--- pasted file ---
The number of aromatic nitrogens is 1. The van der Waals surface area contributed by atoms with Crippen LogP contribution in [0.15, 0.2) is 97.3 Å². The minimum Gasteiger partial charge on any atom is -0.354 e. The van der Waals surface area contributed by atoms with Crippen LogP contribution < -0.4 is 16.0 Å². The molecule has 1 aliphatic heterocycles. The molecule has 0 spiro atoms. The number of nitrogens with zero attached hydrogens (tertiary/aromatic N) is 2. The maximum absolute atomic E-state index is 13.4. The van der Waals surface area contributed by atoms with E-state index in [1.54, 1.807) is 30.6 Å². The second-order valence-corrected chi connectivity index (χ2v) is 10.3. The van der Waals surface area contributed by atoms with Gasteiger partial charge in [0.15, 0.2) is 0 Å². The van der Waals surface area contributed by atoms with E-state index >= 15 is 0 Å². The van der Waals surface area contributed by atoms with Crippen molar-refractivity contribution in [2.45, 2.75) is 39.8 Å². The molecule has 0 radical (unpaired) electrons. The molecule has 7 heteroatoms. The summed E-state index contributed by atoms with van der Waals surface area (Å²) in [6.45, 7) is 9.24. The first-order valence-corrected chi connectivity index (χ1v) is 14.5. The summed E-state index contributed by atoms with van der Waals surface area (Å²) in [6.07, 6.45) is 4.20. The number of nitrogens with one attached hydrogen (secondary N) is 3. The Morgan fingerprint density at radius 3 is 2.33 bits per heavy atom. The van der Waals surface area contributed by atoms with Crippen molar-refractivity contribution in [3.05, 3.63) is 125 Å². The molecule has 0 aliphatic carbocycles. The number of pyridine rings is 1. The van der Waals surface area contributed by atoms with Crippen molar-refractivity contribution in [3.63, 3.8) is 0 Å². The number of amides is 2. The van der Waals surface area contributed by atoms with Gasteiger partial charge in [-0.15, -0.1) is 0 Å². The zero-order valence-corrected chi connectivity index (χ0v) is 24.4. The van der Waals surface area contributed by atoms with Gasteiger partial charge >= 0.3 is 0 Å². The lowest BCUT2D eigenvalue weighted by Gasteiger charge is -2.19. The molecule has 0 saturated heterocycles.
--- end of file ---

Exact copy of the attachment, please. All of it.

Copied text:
The number of aromatic nitrogens is 1. The van der Waals surface area contributed by atoms with Crippen LogP contribution in [0.15, 0.2) is 97.3 Å². The minimum Gasteiger partial charge on any atom is -0.354 e. The van der Waals surface area contributed by atoms with Crippen LogP contribution < -0.4 is 16.0 Å². The molecule has 1 aliphatic heterocycles. The molecule has 0 spiro atoms. The number of nitrogens with zero attached hydrogens (tertiary/aromatic N) is 2. The maximum absolute atomic E-state index is 13.4. The van der Waals surface area contributed by atoms with E-state index in [1.54, 1.807) is 30.6 Å². The second-order valence-corrected chi connectivity index (χ2v) is 10.3. The van der Waals surface area contributed by atoms with Gasteiger partial charge in [0.15, 0.2) is 0 Å². The van der Waals surface area contributed by atoms with E-state index >= 15 is 0 Å². The van der Waals surface area contributed by atoms with Crippen molar-refractivity contribution in [2.45, 2.75) is 39.8 Å². The molecule has 0 radical (unpaired) electrons. The molecule has 7 heteroatoms. The summed E-state index contributed by atoms with van der Waals surface area (Å²) in [6.45, 7) is 9.24. The first-order valence-corrected chi connectivity index (χ1v) is 14.5. The summed E-state index contributed by atoms with van der Waals surface area (Å²) in [6.07, 6.45) is 4.20. The number of nitrogens with one attached hydrogen (secondary N) is 3. The Morgan fingerprint density at radius 3 is 2.33 bits per heavy atom. The van der Waals surface area contributed by atoms with Crippen molar-refractivity contribution in [3.05, 3.63) is 125 Å². The molecule has 0 aliphatic carbocycles. The number of pyridine rings is 1. The van der Waals surface area contributed by atoms with Crippen molar-refractivity contribution in [3.63, 3.8) is 0 Å². The number of amides is 2. The van der Waals surface area contributed by atoms with Gasteiger partial charge in [-0.15, -0.1) is 0 Å². The zero-order valence-corrected chi connectivity index (χ0v) is 24.4. The van der Waals surface area contributed by atoms with Gasteiger partial charge >= 0.3 is 0 Å². The lowest BCUT2D eigenvalue weighted by Gasteiger charge is -2.19. The molecule has 0 saturated heterocycles.